Top Nazi schools held exchanges with British boarding schools, book reveals


The elite schools of Nazi Germany forged strong ties to British boarding schools in the 1930s and used models like Eton, Harrow and Winchester, one historian has revealed.

The first in-depth history of these great Nazi schools, created to train future leaders of the Third Reich, sheds light on the exchanges they organized with the best English schools before World War II.

Dr Helen Roche of Durham University has written a book based on research from 80 archives in six countries and the testimonies of over 100 alumni.

Biology and chemistry course at the National Political Educational Institution Rugen (NPEA Rugen) in the early 1940s Dietrich Schulz / Durham University / PA)

She found that between 1934 and 1939, students of the most prominent type of elite National Socialist school, known as Napolas, participated in a series of sports exchanges and tournaments with boys from the British public schools including Eton, Harrow, Winchester, Westminster, Rugby and the Leys School in Cambridge.

The students of Napola who took part in these exchanges were seen as fulfilling the function of cultural ambassadors of the “new Germany”.

Dr. Roche’s research showed that British public schools were an important role model for Napolas that the Nazis studied and hoped to ultimately emulate and improve upon.

Records show that a German education inspector often praised UK public schools for their character training.

And throughout the 1930s, Napolas set up annual exchanges with the best English schools.

Call and Flag Salute to NPEA Rugen
Call and Flag Salute to NPEA Rugen in the early 1940s (Dietrich Schulz / University of Durham / PA)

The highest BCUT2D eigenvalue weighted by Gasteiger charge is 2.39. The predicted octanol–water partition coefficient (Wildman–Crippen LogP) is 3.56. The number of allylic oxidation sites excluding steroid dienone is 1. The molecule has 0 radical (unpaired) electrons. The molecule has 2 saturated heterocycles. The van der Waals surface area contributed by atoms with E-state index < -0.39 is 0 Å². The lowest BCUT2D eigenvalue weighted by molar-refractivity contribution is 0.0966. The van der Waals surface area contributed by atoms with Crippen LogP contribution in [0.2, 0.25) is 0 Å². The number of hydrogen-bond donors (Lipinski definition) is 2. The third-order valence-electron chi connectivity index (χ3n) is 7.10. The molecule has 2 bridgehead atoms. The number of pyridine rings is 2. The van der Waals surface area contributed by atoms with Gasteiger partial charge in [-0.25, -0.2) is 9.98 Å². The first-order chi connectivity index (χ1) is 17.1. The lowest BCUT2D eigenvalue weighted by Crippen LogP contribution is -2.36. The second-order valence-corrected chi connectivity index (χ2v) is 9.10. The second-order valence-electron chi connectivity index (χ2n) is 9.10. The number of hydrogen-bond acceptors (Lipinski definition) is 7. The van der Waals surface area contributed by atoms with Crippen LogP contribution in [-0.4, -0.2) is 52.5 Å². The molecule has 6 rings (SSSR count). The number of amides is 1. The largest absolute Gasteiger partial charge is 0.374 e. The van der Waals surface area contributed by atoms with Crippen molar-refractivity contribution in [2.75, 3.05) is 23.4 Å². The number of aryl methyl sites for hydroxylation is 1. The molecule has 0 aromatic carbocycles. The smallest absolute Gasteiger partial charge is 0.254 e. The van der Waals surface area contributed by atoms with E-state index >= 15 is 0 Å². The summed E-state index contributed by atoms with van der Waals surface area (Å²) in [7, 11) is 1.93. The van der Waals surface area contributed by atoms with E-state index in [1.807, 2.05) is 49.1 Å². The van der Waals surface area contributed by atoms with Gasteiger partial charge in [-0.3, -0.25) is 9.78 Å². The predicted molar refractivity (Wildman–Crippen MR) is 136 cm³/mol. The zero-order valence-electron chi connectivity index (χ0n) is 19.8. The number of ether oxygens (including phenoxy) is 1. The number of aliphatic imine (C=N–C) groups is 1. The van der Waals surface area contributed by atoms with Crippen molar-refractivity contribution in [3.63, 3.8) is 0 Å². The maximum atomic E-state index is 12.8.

Records show that the attitudes of boys and teachers towards each other changed over time as relations between the two countries deteriorated.

Dr Roche said: “At the start of the exchange program, English boys and teachers often felt that what they saw in Nazi Germany and in Napolas was in some ways superior to the situation in England. .

“There was a feeling, which ran through broader British attitudes towards Germany, that Britain would do well to emulate Germany’s racial trust, and there was an admiration for the strength and the physical development of German boys. “

She added: “We can see the exchange program as a microcosm of more general attitudes towards the Nazi regime on the part of the British middle and upper class public – not fully convinced by the goals and ideals of the Third Reich, but nonetheless ready to give their German counterparts the benefit of the doubt, until Nazi belligerence reaches its fatal climax.

The Elite Schools of the Third Reich – A History of the Napoles, is published by Oxford University Press.


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